Empowering Teens to Take Control of their Oral Health
Teenagers in general have notoriously bad dental habits. It is not uncommons for us to see parents are a bit embarrassed by their teenager’s bad brushing habits. So, parents… we want you to know: It’s OK. We work together with you, as a team to help educate your teenager about the value of good dental care, and help them take responsibility for their long-term dental care.
Here are a few things to consider about your teenager and their dental care.
1) 6-month dental check-ups. The single-most important thing you can do for your teen is to teach them to make and keep 6-month dental check-ups. These visits give us a chance to check for cavities and other dental issues, and remind your son/daughter about proper brushing and flossing techniques to keep teeth heathy in-between visits. These visits are vital in preventing major dental issues later in life.
2) Braces make everything harder. Many teens have braces, and all of that hardware and the rubber bands make brushing thoroughly that much harder. However, there are several options, including small and differently shaped brushes that can help your teen get in-between the hardware and brush. We can show you and your teen some techniques and options, and we can also schedule additional cleanings to help your son/daughter make it through the “braces-years” with cavity-free teeth.
3) Teens are… well… can be lazy. With little kids, we help them brush, we remind them, we bribe them. But then, the kids get a little older and we reserve our pestering to reminding them about curfew, and getting the college applications done. Oral care and hygiene is not something to be overlooked. The more the healthy habits of brushing and flossing are ingrained now, the better your child’s dental health in their dental health as adults.
4) Consequences are hard to understand. It’s tough for a 13 or 15 year old to understand the consequences of aroot canal, or losing a tooth while you’re chewing. We don’t always talk to our kids honestly about how maintaining proper dental care is a lot better than having to manage bone loss from periodontal disease in their 50s or 60s. We talk about not getting cavities, gentle reminders to brush better and floss, and then a more stern warning when it’s time to fill the cavities. It is important to honestly share with your teens the long-term effects of neglecting oral care—because it can become a serious, painful, and life-altering issue.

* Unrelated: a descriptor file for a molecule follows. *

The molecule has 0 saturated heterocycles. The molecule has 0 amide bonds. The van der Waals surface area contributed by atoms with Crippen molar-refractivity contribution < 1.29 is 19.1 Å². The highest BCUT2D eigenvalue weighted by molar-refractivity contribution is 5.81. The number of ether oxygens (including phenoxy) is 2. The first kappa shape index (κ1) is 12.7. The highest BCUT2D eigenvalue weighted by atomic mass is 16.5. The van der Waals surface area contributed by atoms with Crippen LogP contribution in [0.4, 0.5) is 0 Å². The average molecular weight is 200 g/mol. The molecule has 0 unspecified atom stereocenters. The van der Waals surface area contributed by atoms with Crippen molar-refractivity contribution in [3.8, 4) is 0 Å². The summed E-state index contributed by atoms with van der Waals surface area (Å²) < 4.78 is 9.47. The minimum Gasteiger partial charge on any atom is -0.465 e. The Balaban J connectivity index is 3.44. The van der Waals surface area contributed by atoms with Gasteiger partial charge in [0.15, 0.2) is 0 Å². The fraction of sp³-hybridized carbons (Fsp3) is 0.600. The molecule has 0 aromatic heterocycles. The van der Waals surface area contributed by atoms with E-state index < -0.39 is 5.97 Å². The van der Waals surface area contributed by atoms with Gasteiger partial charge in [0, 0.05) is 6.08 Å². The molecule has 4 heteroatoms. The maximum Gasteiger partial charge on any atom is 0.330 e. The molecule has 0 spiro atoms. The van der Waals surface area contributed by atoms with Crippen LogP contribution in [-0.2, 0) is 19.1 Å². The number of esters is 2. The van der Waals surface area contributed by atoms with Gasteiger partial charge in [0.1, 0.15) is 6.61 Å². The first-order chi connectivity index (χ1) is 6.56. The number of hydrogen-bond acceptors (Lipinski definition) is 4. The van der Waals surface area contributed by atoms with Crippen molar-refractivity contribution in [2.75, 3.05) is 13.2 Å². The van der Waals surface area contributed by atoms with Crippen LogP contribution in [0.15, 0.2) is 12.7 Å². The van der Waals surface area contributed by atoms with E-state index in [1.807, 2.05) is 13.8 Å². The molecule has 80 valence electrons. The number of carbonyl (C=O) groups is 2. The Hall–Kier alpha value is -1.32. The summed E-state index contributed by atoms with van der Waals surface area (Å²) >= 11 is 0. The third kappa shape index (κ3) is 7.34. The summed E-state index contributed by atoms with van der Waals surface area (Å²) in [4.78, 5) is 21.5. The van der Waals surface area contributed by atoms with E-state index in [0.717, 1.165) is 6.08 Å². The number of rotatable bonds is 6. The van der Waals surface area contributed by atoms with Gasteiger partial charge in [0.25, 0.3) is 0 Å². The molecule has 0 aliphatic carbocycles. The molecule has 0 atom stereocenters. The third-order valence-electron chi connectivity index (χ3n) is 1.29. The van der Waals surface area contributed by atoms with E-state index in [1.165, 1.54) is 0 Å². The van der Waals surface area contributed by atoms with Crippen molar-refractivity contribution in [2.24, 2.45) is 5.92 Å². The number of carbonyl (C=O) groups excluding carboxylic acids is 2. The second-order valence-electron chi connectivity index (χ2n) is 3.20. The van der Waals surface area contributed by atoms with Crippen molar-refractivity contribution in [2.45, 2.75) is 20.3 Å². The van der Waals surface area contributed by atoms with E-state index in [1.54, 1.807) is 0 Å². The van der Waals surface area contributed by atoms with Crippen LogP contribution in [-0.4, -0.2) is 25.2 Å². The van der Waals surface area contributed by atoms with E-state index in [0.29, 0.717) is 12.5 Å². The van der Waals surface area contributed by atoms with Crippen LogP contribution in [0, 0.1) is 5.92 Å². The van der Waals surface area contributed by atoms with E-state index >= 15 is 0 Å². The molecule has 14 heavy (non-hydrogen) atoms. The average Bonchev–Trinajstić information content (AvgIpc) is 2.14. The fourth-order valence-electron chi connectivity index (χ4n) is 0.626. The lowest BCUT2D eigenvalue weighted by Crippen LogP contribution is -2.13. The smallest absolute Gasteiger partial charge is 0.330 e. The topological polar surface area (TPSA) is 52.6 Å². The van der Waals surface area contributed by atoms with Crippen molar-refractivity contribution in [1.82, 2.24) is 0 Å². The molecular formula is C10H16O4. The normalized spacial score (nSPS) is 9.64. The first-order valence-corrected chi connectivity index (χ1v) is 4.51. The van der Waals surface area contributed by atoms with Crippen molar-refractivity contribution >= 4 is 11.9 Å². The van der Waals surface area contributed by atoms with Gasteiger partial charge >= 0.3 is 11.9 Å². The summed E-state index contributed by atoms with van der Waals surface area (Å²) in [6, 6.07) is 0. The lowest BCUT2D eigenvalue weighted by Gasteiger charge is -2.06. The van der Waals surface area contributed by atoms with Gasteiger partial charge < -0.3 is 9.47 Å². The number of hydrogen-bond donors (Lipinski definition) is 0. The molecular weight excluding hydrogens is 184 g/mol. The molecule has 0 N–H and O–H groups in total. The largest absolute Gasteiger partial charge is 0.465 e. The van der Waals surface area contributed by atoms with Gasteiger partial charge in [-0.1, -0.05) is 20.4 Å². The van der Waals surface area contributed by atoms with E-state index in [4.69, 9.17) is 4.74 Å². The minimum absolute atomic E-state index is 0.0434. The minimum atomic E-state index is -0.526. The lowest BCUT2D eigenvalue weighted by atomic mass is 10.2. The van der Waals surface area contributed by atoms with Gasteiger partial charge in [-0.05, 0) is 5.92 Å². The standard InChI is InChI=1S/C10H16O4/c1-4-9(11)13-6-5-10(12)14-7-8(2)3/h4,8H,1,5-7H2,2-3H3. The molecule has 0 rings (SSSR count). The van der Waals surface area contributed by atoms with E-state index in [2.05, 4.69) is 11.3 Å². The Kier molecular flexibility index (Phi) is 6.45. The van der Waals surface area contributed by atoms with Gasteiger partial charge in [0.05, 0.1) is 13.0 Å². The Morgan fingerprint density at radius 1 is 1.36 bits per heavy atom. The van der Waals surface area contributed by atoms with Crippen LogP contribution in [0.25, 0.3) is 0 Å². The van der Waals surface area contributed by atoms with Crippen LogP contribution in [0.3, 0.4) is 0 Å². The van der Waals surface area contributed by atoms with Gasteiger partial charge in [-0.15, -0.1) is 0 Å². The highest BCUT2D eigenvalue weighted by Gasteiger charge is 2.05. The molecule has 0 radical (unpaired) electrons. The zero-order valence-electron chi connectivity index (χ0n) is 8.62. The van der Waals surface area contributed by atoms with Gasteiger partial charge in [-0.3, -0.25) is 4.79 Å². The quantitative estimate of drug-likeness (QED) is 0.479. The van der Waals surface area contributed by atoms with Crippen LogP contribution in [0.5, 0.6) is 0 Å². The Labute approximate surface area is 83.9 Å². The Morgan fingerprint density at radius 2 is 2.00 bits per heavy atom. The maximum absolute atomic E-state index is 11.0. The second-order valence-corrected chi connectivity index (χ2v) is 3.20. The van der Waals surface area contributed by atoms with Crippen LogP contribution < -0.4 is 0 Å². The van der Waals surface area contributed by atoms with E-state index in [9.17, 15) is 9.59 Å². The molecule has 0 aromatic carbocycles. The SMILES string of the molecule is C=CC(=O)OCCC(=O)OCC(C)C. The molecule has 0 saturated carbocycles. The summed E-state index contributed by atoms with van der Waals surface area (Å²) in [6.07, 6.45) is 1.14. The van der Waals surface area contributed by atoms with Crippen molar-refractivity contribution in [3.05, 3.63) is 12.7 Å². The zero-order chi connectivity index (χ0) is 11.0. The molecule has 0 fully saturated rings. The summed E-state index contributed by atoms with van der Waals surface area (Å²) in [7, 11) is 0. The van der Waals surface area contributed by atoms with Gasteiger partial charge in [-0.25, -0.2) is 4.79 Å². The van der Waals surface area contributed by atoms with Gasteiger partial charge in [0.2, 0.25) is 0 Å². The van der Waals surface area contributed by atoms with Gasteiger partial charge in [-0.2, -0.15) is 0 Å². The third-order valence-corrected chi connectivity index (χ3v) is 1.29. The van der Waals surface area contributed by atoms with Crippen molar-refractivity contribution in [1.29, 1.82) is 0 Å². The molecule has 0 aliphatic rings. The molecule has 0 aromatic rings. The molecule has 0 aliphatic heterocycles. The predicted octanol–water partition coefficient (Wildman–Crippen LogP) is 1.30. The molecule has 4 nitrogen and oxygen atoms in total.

5) Healthy food habits may not be a priority yet. A teens new freedom of movement and choice may mean that less-than-healthy choices about sodas, candies, and fast foodmay be part of their routine. As parents, we should always limit the amount of high sugar foods available in the house and remind kids to take it easy on the unhealthy options at school and friends’ houses. Soda and sticky candies are not only bad for teeth, , they can also cause other health problems such as unhealthy weight gain and diabetes.
Your teen may not appreciate good dental care now, but the work and routine put into clean healthy teeth will be something they will have their entire lives. Years of pain, discomfort, health issues and dental procedures will be avoided—and that is a great gift indeed.